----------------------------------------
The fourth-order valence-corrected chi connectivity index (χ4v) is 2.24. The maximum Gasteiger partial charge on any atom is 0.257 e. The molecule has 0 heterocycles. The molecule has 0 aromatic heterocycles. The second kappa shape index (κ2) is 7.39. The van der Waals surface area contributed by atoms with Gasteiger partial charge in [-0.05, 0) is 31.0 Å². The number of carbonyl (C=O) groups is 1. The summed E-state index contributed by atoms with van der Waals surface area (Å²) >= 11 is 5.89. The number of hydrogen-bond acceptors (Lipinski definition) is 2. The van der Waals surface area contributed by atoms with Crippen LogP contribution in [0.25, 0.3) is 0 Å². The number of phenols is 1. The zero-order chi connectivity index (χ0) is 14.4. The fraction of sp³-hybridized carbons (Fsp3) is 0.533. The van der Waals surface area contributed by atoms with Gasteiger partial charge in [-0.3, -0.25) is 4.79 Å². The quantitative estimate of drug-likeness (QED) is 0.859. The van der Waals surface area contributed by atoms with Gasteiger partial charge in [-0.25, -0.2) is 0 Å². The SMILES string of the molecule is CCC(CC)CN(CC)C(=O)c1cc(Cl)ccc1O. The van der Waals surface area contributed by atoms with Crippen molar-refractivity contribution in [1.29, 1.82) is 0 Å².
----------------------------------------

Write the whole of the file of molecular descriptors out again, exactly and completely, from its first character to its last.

The fourth-order valence-corrected chi connectivity index (χ4v) is 2.24. The maximum Gasteiger partial charge on any atom is 0.257 e. The molecule has 0 heterocycles. The molecule has 0 aromatic heterocycles. The second kappa shape index (κ2) is 7.39. The van der Waals surface area contributed by atoms with Gasteiger partial charge in [-0.05, 0) is 31.0 Å². The number of carbonyl (C=O) groups is 1. The summed E-state index contributed by atoms with van der Waals surface area (Å²) >= 11 is 5.89. The number of hydrogen-bond acceptors (Lipinski definition) is 2. The van der Waals surface area contributed by atoms with Crippen LogP contribution in [0.25, 0.3) is 0 Å². The number of phenols is 1. The zero-order chi connectivity index (χ0) is 14.4. The fraction of sp³-hybridized carbons (Fsp3) is 0.533. The van der Waals surface area contributed by atoms with Gasteiger partial charge in [-0.3, -0.25) is 4.79 Å². The quantitative estimate of drug-likeness (QED) is 0.859. The van der Waals surface area contributed by atoms with Gasteiger partial charge in [-0.25, -0.2) is 0 Å². The SMILES string of the molecule is CCC(CC)CN(CC)C(=O)c1cc(Cl)ccc1O. The van der Waals surface area contributed by atoms with Crippen molar-refractivity contribution in [1.29, 1.82) is 0 Å².